The quiet harbour of Ramsgate hardly feels like the hub of a revolution. But it's in the inactivity of the fishing fleet here near the southeastern tip of England – and industrial towns gone quiet around the country – that the United Kingdom's Brexit uprising was born.
The slow ascent of Nigel Farage and the U.K. Independence Party began in 1999 when Ramsgate and surrounding Kent county elected Mr. Farage as a member of European parliament for southeast England. His message blaming diktats from Brussels – particularly the free movement of labour within the European Union's 28 member states, as well as the hated Common Fisheries Policy – for the economic struggles of places like Ramsgate struck a nerve. Mr. Farage was sent to be a stick in the EU's spokes.
At the time, it was regarded as a protest vote. But 17 years later, Mr. Farage's ideas – long derided as fringe politics – have taken over the mainstream. Britain is hurtling out of the EU after last week's referendum. Free movement and the annual quotas set under the Common Fisheries Policy look likely to disappear. And no one knows what will take their place.
Ramsgate's 40,000 residents are largely proud of their role in Brexit, which included sending a flotilla of 40 fishing boats that sailed up the Thames River a week before the vote, flying banners like "The only way is Brexit" as they sailed past the Tower of London and the House of Commons. The town's animosity toward Europe is rooted partly in proximity – France and hated Brussels are just across the English Channel – though relatively few EU migrants have settled here.
On Thursday, 12 of Kent's 13 districts voted to leave the EU, helping tip the balance in a country deeply split between its pro-European big cities and the fed-up ports and factory towns beyond. Thanet, the coastal district that includes Ramsgate, turned in one of the highest figures nationwide, with 64 per cent voting Leave.
The mood was celebratory in Ramsgate on Sunday, three days after the vote on June 23, which Mr. Farage hopes will come to be known Britain's "independence day." The Racing Greyhound pub – where the UKIP leader has often been photographed drinking a pint of bitter with the locals – was packed with locals chattering about leaving Europe even as they watched the European soccer championships on television.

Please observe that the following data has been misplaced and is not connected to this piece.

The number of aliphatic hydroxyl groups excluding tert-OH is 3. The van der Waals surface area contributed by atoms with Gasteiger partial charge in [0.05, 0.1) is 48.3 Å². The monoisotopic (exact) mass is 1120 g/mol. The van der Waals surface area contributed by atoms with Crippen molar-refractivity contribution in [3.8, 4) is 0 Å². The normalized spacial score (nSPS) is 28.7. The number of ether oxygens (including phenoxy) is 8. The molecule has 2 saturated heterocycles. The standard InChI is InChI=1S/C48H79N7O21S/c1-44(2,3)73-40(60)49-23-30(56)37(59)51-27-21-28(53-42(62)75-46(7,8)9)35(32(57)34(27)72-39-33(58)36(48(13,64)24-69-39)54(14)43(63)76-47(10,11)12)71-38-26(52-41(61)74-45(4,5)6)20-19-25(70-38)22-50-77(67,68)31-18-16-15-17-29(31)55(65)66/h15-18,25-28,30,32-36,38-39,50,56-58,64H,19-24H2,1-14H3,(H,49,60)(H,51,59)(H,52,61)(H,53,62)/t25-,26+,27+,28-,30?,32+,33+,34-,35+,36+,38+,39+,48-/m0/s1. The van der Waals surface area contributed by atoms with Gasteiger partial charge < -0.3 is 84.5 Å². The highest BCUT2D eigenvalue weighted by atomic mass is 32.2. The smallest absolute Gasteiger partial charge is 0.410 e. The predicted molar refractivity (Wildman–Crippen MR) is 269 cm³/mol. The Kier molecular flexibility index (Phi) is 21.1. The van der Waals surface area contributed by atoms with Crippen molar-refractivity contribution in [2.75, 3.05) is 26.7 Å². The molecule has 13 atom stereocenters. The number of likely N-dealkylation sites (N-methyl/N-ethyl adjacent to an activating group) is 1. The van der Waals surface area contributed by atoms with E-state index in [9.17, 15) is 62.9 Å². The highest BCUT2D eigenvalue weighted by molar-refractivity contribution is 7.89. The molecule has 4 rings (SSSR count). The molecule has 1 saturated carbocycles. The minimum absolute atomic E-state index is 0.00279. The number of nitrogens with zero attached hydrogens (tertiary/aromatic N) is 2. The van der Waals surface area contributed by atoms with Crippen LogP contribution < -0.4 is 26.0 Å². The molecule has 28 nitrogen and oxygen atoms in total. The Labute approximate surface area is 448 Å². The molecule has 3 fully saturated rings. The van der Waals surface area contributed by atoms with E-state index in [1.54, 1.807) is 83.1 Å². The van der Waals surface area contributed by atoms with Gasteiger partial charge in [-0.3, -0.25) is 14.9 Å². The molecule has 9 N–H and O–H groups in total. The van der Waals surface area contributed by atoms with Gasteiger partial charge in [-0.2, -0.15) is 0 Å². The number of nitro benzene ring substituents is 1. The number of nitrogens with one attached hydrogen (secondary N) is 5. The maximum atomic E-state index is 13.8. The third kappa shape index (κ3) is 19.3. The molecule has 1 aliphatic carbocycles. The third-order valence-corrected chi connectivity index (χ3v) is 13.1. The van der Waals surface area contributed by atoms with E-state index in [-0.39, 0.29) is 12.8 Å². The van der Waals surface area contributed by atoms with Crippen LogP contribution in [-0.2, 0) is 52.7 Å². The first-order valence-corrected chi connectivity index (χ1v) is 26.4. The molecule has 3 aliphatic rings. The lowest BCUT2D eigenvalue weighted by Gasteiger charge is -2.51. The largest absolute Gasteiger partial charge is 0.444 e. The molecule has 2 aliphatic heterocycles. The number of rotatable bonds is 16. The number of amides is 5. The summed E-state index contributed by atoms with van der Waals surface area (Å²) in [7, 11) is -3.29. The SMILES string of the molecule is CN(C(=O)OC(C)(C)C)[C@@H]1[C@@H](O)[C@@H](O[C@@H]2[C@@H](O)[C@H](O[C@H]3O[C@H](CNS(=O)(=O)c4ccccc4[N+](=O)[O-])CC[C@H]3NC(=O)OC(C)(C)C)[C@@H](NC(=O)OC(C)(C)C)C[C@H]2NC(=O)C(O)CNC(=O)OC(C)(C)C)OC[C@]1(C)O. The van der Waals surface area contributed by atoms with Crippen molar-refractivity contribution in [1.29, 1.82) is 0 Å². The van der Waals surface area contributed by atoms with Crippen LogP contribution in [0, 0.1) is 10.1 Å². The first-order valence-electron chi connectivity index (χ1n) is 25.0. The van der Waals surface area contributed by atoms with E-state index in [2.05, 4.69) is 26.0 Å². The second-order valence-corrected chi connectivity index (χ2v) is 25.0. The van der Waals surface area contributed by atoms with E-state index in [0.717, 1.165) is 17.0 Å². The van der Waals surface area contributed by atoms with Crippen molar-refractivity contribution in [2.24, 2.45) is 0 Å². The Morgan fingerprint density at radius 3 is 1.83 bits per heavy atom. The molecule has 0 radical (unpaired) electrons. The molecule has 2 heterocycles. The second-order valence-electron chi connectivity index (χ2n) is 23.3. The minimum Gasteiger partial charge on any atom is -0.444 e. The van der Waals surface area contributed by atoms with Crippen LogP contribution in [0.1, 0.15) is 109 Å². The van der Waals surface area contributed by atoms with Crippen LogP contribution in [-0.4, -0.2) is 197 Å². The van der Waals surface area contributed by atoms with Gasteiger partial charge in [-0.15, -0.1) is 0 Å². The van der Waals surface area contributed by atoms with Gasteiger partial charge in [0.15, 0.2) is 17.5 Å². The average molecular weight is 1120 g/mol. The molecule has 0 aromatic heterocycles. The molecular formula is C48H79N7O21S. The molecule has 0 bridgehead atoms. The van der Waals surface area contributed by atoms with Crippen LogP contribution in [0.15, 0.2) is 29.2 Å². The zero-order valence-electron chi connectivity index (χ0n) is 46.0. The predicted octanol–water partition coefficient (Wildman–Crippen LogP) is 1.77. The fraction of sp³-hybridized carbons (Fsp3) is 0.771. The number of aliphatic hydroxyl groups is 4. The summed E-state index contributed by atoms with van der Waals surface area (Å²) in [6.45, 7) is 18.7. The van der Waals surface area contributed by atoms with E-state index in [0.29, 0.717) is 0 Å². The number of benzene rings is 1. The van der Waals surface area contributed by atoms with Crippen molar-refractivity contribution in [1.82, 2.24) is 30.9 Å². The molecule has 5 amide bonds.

"People here still believe the Germans are coming to our shores. They think the Germans couldn't beat us in a war, so they did it economically with the EU," said Ian Flower, a 63-year-old retired civil servant. Mr. Flower dropped his voice to confess he was the rare Racing Greyhound patron who had voted Remain. "I'm in the minority here."
A feeling of dazed shock hung over London, the cosmopolitan capital, throughout the weekend. Newspapers and politicians scrambled for explanations, with many suggesting that those who voted for Leave had somehow been misled into rejecting continued membership in the 28-country club that is also the world's largest free-trading area.
Pro-Brexit campaigners seemed almost as dazed by what they had accomplished. "In Thanet, we always knew that we would win. But nationally, it was a surprise," said Charlie Leys, a 19-year-old politics student who campaigned for Vote Leave in Ramsgate.
But he recoiled against the suggestion that electorate didn't know what it were doing in deciding to quit the EU. "It's insulting," he said. "Everyone is peddling [the idea] that we're xenophobic idiots. That's not what this was about. It was 'Why should people in Brussels who maybe have never been to Britain have a say in writing our laws?'"